Nebraska 2013 Beel Ranch Johnstown Leopold Conservation Award Recipient

Ranch records indicate that in 1945, Henry O. Beel entered into the first of many conservation plans for the ranch he bought in 1937. It developed a soil and water plan allowing for rotational grazing, weed mowing, seeding of wheat, and well placement on the land located on the border of Brown and Cherry counties.

When his son, Henry C. Beel, joined him on the ranch, a legacy was born. The third generation of Beels assumed stewardship of the nearly 22,000-acre cattle operation in 1990. Brothers Frank, Henry and Adam, along with their wives Jennifer, Mary and Jenny, take pride in looking back on the progress they have made, and look forward to what lies ahead for future generations. They make it a priority to teach their own children the importance of maintaining and caring for our natural environment.

Beel Ranch

Conservation and range management continues to play a crucial role in the management of the Beel Ranch. Participating in cost sharing programs through the Environmental Quality Incentive Program (EQIP), the family spent numerous hours planning, designing and coordinating the installation of 32 miles of pipeline including: 89 hydrants, six wells and 45 new tanks across the ranch. With the existing 67 windmills and tanks there is adequate supply of water in every pasture on the ranch. This allows the Beels to successfully match their integrated rotational grazing plan to the environment and climate. Over the years these improvements have allowed the land to be better utilized through their efficient rotational grazing system while increasing habitat for upland bird species, raptors and large game.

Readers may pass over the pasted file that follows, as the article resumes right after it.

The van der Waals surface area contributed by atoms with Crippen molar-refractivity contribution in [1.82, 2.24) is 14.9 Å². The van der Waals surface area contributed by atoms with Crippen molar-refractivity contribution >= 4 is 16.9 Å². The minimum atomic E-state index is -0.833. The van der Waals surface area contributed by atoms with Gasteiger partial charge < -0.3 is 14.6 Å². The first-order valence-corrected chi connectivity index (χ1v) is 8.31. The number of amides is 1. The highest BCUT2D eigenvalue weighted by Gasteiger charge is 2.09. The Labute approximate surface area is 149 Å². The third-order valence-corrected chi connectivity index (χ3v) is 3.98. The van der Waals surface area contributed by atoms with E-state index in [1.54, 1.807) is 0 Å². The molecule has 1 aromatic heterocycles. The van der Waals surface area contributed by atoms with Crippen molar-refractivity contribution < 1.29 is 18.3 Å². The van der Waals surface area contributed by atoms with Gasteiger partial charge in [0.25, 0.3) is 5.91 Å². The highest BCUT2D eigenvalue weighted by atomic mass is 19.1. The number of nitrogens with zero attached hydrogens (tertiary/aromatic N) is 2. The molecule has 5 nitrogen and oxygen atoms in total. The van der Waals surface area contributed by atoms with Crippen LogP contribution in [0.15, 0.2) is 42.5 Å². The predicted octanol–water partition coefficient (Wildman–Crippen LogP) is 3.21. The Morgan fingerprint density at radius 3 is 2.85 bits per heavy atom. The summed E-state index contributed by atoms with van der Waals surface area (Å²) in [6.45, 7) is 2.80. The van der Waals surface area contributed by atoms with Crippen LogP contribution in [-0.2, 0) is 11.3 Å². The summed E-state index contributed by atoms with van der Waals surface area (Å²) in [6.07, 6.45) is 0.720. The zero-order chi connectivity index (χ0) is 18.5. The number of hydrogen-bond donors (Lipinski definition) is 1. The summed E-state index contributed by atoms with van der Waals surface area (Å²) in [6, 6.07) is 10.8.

In 2004, a 10-year agreement was signed with the Nebraska Game & Parks Commission, Sandhills Task Force and U.S. Fish & Wildlife Services to participate in a wildlife management program. Wildlife sanctuaries, created voluntarily, now offer exceptional viewing of birds and other wildlife on the ranch. Grouse, pheasants, bald eagles, prairie chickens, falcons and hawks are numerous year-round. The Beels also host and educate people who otherwise may not be exposed to ranch life.

“The Beel family has always been and always will be excellent stewards of the natural resources that they are entrusted with,” said Dennis Bauer of the University of Nebraska-Lincoln Cooperative Extension. “You get that sense any time you converse with them about rations, mineral nutrition, weed control or wildlife concerns. You can feel the sense of pride and dedication they have in caring for the land and animals.”

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